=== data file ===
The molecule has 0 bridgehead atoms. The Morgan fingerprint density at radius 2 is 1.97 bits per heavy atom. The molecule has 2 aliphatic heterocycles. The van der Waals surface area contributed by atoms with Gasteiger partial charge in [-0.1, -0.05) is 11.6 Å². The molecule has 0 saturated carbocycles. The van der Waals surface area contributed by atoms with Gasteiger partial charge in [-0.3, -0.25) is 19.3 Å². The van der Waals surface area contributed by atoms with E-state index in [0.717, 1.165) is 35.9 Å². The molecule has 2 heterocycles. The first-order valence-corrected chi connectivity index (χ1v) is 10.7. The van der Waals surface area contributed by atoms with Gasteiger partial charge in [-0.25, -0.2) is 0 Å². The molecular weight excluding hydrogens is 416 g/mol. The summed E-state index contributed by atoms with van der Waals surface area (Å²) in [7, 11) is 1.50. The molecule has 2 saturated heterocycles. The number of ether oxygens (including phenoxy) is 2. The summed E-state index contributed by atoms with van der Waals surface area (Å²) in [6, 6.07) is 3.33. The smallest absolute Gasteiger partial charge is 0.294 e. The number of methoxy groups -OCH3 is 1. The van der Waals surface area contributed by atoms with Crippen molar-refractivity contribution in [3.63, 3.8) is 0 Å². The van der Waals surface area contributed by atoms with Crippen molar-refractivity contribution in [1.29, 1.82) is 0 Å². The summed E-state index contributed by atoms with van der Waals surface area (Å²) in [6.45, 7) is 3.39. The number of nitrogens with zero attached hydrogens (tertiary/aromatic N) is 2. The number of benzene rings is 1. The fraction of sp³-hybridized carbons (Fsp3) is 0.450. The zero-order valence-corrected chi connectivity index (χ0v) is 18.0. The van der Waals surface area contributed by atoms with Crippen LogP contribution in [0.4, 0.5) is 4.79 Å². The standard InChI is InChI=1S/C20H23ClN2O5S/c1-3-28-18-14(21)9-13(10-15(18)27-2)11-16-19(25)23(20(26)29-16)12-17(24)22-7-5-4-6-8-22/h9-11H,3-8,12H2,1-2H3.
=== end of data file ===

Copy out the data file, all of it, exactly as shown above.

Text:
The molecule has 0 bridgehead atoms. The Morgan fingerprint density at radius 2 is 1.97 bits per heavy atom. The molecule has 2 aliphatic heterocycles. The van der Waals surface area contributed by atoms with Gasteiger partial charge in [-0.1, -0.05) is 11.6 Å². The molecule has 0 saturated carbocycles. The van der Waals surface area contributed by atoms with Gasteiger partial charge in [-0.3, -0.25) is 19.3 Å². The van der Waals surface area contributed by atoms with E-state index in [0.717, 1.165) is 35.9 Å². The molecule has 2 heterocycles. The first-order valence-corrected chi connectivity index (χ1v) is 10.7. The van der Waals surface area contributed by atoms with Gasteiger partial charge in [-0.25, -0.2) is 0 Å². The molecular weight excluding hydrogens is 416 g/mol. The summed E-state index contributed by atoms with van der Waals surface area (Å²) in [7, 11) is 1.50. The molecule has 2 saturated heterocycles. The number of ether oxygens (including phenoxy) is 2. The summed E-state index contributed by atoms with van der Waals surface area (Å²) in [6, 6.07) is 3.33. The smallest absolute Gasteiger partial charge is 0.294 e. The number of methoxy groups -OCH3 is 1. The van der Waals surface area contributed by atoms with Crippen molar-refractivity contribution in [3.63, 3.8) is 0 Å². The van der Waals surface area contributed by atoms with Crippen molar-refractivity contribution in [1.29, 1.82) is 0 Å². The summed E-state index contributed by atoms with van der Waals surface area (Å²) in [6.45, 7) is 3.39. The number of nitrogens with zero attached hydrogens (tertiary/aromatic N) is 2. The number of benzene rings is 1. The fraction of sp³-hybridized carbons (Fsp3) is 0.450. The zero-order valence-corrected chi connectivity index (χ0v) is 18.0. The van der Waals surface area contributed by atoms with Crippen LogP contribution in [0.4, 0.5) is 4.79 Å². The standard InChI is InChI=1S/C20H23ClN2O5S/c1-3-28-18-14(21)9-13(10-15(18)27-2)11-16-19(25)23(20(26)29-16)12-17(24)22-7-5-4-6-8-22/h9-11H,3-8,12H2,1-2H3.